A NiCad battery is an abbreviation for Nickel-Cadmium batteries. The NiCad battery is a rechargeable battery which uses cadmium and nickel hydroxide as its electrodes. Nowadays, the battery packs in many electronic gadgets are quite costly to replace. Sometimes these packs are either unavailable in the market or are quite problematic to find. You can save money and time by making these battery packs yourself. Just follow the simple steps described below.
Tools and Materials Required
- Blow dryer
- Heat shrink (a tube that shrinks in diameter when heated)
- Wires of lead
- Battery strips made of Nickel
- NiCad Cells that are rechargeable
- Spot welder
Step 1 – Determination of Voltage
To know how much power is required for your application, find out the voltage needed. You can find this out either by finding the inscription on the back of the appliance you want to run or by using an easily available digital voltmeter to measure the input and output voltages. Once that is done, buy 1.2 volt NiCad cells that can be recharged. For instance, if you are building up a battery pack of 12 volts, you will need (12/1.2 =) 10 cells. Use the Internet or skim through your local market to find the best quality cells at the best price.
Step 2 - Arranging the Cells
Before using the spot welder on the cells, it is essential to considered the topology of the battery pack. You may want it to be in a ladder, F-type, linear or radial fashion. Remember that the cells make up the battery pack. They may be piled together in a center cubic packing, alternate long and short rows packing, nested packing or arranged in any other way that suits the arrangement required. The choice is yours to make. Research on the voltage requirement of the appliance and choose the arrangement that will add to an optimized design for the battery pack.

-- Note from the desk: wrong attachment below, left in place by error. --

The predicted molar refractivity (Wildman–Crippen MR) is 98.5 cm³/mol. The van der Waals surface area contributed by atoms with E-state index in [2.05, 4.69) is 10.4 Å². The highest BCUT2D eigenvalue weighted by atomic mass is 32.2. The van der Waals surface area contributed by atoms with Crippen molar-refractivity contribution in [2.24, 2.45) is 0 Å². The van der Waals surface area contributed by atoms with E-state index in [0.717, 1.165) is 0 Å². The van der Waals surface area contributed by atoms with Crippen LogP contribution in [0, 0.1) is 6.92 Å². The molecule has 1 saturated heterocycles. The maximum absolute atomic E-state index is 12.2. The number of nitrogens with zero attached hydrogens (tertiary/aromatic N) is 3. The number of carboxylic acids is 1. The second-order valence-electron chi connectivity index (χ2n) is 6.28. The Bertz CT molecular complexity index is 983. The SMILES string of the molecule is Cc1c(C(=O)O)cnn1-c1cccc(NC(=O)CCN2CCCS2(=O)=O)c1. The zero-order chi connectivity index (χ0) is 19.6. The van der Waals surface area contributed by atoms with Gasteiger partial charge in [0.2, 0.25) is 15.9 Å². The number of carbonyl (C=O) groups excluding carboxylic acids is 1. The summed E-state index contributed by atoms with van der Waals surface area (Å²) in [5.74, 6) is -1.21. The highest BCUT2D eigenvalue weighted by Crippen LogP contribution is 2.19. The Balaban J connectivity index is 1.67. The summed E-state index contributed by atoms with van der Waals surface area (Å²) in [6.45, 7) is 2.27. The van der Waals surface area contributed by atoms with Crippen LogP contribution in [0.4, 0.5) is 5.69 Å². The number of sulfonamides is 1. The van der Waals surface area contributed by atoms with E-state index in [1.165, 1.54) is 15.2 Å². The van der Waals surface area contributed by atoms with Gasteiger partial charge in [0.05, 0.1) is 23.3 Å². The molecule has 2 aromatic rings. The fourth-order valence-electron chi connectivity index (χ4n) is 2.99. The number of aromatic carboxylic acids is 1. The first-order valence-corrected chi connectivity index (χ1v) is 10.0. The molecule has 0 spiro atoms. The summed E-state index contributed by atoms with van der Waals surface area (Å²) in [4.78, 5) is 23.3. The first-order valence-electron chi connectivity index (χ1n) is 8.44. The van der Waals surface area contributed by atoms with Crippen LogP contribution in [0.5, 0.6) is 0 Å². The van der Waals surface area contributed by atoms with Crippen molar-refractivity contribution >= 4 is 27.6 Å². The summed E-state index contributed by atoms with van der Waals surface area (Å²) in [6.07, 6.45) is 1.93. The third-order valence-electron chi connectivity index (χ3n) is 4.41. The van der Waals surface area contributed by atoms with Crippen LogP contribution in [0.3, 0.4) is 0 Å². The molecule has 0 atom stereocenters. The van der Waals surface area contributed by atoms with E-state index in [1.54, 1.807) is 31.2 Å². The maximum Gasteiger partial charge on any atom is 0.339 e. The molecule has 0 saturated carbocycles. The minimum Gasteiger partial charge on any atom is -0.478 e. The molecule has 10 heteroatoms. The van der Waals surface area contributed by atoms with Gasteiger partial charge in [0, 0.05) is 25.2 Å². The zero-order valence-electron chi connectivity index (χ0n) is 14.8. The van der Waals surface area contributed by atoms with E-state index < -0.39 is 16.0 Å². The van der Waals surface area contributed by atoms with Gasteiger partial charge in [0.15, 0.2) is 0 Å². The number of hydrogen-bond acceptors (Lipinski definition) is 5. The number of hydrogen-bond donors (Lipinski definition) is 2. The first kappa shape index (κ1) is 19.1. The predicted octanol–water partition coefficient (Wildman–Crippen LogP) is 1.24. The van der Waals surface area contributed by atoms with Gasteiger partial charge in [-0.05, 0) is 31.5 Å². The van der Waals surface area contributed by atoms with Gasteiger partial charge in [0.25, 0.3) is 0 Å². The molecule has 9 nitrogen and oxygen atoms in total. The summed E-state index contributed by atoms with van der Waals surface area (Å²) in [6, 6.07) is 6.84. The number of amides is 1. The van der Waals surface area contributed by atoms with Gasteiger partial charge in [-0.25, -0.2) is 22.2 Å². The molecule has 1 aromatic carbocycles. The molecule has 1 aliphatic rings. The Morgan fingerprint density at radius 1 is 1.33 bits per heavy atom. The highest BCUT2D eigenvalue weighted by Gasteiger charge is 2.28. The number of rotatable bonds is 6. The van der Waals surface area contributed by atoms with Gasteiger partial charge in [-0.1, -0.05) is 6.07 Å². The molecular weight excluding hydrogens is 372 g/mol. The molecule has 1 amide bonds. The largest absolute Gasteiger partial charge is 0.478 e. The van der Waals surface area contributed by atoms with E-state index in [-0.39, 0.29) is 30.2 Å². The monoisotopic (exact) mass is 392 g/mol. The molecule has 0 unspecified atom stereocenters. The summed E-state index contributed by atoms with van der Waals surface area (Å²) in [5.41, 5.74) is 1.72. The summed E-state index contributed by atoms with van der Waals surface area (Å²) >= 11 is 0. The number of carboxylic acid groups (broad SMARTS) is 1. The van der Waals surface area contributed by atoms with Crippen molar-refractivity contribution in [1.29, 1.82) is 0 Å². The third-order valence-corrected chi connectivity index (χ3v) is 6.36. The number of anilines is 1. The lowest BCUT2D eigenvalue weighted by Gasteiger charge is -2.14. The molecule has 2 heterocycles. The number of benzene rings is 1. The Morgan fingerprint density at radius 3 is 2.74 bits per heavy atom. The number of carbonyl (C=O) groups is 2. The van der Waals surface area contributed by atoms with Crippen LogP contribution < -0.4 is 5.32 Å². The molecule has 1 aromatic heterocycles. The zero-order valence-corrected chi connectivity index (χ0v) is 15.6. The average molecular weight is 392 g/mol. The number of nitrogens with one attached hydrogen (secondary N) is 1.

Step 3 – Connecting the Positives with the Negatives
Now, use a spot welder to place the nickel strips between cells in such a way that the positive end of one cell connects to the negative end of the other. This will lead to a combination of voltage of all the cells. If the cells are even in number, the strips will come off the top. If the cells are odd in number, the strips will come one off the bottom and the other off the top.
Step 4 – Using Lead Wiring
Now use the spot welder to weld lead wiring to the negative and positive of the cells next to each other. Do it in pairs.
Step 5 – Inserting the Cells in a Heat Shrink Tubing
After the cells have been welded together with the help of lead wiring and spot welder, put them in the heat shrink tubing. Now use a blow dryer and blow dry the heat shrink in such a way that it shrinks around the batteries. The shrink tubing will snug the cells together and this step will lead to the completion of building a NiCad battery pack.